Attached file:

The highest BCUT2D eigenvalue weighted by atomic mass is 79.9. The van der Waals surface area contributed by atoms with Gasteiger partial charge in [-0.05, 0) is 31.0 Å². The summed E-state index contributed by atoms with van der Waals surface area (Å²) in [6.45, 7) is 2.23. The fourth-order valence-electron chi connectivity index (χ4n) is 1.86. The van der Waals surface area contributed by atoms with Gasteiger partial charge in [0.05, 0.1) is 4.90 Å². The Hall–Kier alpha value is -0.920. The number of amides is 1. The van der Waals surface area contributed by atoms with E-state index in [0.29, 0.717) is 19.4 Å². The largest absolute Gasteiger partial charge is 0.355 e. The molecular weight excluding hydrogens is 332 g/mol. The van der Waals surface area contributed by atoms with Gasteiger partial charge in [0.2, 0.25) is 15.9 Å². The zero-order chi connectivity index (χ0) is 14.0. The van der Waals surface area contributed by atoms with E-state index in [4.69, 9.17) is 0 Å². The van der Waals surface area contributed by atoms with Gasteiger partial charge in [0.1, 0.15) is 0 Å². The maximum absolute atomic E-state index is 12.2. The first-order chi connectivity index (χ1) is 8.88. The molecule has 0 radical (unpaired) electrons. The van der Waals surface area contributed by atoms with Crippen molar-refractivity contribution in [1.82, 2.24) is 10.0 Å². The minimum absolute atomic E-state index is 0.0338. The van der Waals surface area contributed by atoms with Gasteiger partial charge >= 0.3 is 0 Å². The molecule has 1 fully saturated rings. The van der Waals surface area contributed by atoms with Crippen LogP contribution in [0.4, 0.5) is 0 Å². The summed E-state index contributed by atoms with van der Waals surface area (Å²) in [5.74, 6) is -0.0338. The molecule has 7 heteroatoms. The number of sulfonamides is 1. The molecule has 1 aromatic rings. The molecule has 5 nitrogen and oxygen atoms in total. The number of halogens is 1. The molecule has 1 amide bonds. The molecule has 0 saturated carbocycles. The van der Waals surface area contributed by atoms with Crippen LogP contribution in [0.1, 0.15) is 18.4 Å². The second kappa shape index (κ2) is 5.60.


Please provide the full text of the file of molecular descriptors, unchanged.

The highest BCUT2D eigenvalue weighted by atomic mass is 79.9. The van der Waals surface area contributed by atoms with Gasteiger partial charge in [-0.05, 0) is 31.0 Å². The summed E-state index contributed by atoms with van der Waals surface area (Å²) in [6.45, 7) is 2.23. The fourth-order valence-electron chi connectivity index (χ4n) is 1.86. The van der Waals surface area contributed by atoms with Gasteiger partial charge in [0.05, 0.1) is 4.90 Å². The Hall–Kier alpha value is -0.920. The number of amides is 1. The van der Waals surface area contributed by atoms with E-state index in [0.29, 0.717) is 19.4 Å². The largest absolute Gasteiger partial charge is 0.355 e. The molecular weight excluding hydrogens is 332 g/mol. The van der Waals surface area contributed by atoms with Gasteiger partial charge in [0.2, 0.25) is 15.9 Å². The zero-order chi connectivity index (χ0) is 14.0. The van der Waals surface area contributed by atoms with E-state index in [4.69, 9.17) is 0 Å². The van der Waals surface area contributed by atoms with Gasteiger partial charge in [0.1, 0.15) is 0 Å². The maximum absolute atomic E-state index is 12.2. The first-order chi connectivity index (χ1) is 8.88. The molecule has 0 radical (unpaired) electrons. The van der Waals surface area contributed by atoms with Crippen molar-refractivity contribution in [1.82, 2.24) is 10.0 Å². The minimum absolute atomic E-state index is 0.0338. The van der Waals surface area contributed by atoms with Gasteiger partial charge >= 0.3 is 0 Å². The molecule has 1 fully saturated rings. The van der Waals surface area contributed by atoms with Crippen LogP contribution in [0.4, 0.5) is 0 Å². The summed E-state index contributed by atoms with van der Waals surface area (Å²) in [5.74, 6) is -0.0338. The molecule has 7 heteroatoms. The number of sulfonamides is 1. The molecule has 1 aromatic rings. The molecule has 5 nitrogen and oxygen atoms in total. The number of halogens is 1. The molecule has 1 amide bonds. The molecule has 0 saturated carbocycles. The van der Waals surface area contributed by atoms with Crippen LogP contribution in [0.1, 0.15) is 18.4 Å². The second kappa shape index (κ2) is 5.60.